Tuesday, April 26, 2016

Movie Review: "Doom" (2005)

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Director: Andrzej Bartkowiak
Year: 2005
Rating: R
Running Time: 1 hour, 45 minutes

A group of Space Marines have orders to secure a Mars research facility that has come under attack from strange creatures.

Based on the first person shooter video game of the same name, Andrzej Bartkowiak's "Doom" is a science fiction action horror film starring Dwayne 'The Rock' Johnson, Karl Urban, and Rosamund Pike. Johnson plays Sarge, the commander of a troupe of Space Marines, because all other marines are apparently not good enough. He and his team are called into action when a research laboratory on Mars has been attacked by a slew of unknown creatures. Urban plays John Grimm, who is one of Sarge's soldiers. Grimm spent much of his life at the Mars lab where his sister Samantha, played by Pike, works. Together, the scientific-minded Sam and the muscle-bound group of Space Marines must find out just what kind of creatures are killing off people in the lab one by one before they, too, become dinner.

The plot of the movie is pretty thin, but what do you expect from a movie based off of a video game? We aren't avid gamers, and I don't ever recall playing Doom. First person shooters aren't exactly our thing. We had no expectations going into this film. It's essentially a 'go to Mars' mission, but with a BFG (big f**kin' gun). The Space Marines must contain the threat of whatever alien being is tearing people apart by shooting a bunch of things that go boom in the darkness while simultaneously getting home safely with minimal casualties. Of course, this is easier said than done. There is also a bit of a subplot about the type of research that's going on in the laboratory, but it is only lightly breezed over in order to give Pike's character a purpose. When it gets down to it, "Doom" is about monsters ripping people apart and a bunch of Marines shooting up the monsters. So, essentially, an "Alien" ripoff, only distinguished by the fact that it was a video game first. Surprisingly, there is actually some pretty good make-up work done in the film. When people are ripping off their own ears and the creatures are dismembering the cast and crew of the Mars lab, more often than not, the grotesque nature of the injuries look halfway decent. Most the monsters look okay, but when outdated CGI is added to them, then they start to look cheesy as hell. The horror aspect to this story is mostly based on jump scares and an overabundance of gore, but we don't know if we'd really call this movie a horror film. There is some decent action to be had, but after the first formulaic death (crew breaks off, crew goes into an empty room, silence falls over the room, a crew member gets maimed), it gets to be a little tiresome. As always, Dwayne Johnson is his charming self, even when he's screaming at his troupe.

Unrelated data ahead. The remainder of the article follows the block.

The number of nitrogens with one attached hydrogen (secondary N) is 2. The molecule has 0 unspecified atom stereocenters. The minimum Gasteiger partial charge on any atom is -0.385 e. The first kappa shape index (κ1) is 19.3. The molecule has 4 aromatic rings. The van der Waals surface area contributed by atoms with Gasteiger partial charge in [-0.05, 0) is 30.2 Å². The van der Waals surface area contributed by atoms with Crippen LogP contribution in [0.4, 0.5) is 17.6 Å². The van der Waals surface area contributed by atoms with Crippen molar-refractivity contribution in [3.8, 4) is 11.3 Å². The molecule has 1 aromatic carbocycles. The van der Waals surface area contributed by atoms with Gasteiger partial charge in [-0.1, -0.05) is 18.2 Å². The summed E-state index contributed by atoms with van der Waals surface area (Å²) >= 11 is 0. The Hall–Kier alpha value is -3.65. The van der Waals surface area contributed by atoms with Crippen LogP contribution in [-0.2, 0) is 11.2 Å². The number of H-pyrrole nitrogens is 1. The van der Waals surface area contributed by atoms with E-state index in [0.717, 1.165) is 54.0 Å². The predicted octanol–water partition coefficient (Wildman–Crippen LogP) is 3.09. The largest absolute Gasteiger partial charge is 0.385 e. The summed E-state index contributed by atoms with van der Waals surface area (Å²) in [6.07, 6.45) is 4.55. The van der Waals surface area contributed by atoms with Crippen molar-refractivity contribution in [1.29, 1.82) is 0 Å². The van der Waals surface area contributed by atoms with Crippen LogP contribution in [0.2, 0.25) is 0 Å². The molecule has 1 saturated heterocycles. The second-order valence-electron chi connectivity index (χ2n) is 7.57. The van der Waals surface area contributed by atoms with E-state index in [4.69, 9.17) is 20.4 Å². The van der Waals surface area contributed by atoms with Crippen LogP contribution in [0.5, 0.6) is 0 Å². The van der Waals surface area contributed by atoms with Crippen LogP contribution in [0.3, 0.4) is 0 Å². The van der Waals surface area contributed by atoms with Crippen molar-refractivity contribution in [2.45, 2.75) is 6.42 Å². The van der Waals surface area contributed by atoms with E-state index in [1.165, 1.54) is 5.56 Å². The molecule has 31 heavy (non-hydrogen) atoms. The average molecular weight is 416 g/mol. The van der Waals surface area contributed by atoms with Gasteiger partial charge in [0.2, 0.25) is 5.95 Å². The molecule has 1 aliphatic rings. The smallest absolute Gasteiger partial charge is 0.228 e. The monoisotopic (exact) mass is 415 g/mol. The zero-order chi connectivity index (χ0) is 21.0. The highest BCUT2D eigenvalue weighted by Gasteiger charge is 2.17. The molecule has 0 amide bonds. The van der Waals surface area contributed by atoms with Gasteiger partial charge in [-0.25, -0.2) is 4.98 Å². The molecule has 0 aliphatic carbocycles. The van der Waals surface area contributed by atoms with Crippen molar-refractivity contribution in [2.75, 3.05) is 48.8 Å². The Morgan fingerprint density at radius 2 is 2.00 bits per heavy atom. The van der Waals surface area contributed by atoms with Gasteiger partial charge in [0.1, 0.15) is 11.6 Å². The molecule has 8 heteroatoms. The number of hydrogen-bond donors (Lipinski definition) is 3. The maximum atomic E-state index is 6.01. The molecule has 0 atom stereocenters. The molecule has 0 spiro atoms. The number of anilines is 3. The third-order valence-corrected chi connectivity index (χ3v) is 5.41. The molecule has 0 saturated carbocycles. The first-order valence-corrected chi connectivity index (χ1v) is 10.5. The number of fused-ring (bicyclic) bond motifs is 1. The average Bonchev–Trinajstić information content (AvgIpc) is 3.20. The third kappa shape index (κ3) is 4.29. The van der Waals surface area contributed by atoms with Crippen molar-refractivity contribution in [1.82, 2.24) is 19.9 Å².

There is an ode to the first person shooter video game style in the very last portion of the movie as we watch the film conclude from the first person perspective of one of the characters, but it feels very shoehorned in and we were left scratching our heads at its inclusion. Overall, "Doom" is not a great film, but it's not a completely bad one either.

My Rating: 5/10
BigJ's Rating: 5.5/10
IMDB's Rating: 5.2/10
Rotten Tomatoes Rating: 19%
Do we recommend this movie: Meh.
One year ago, we were watching: "The Avengers"

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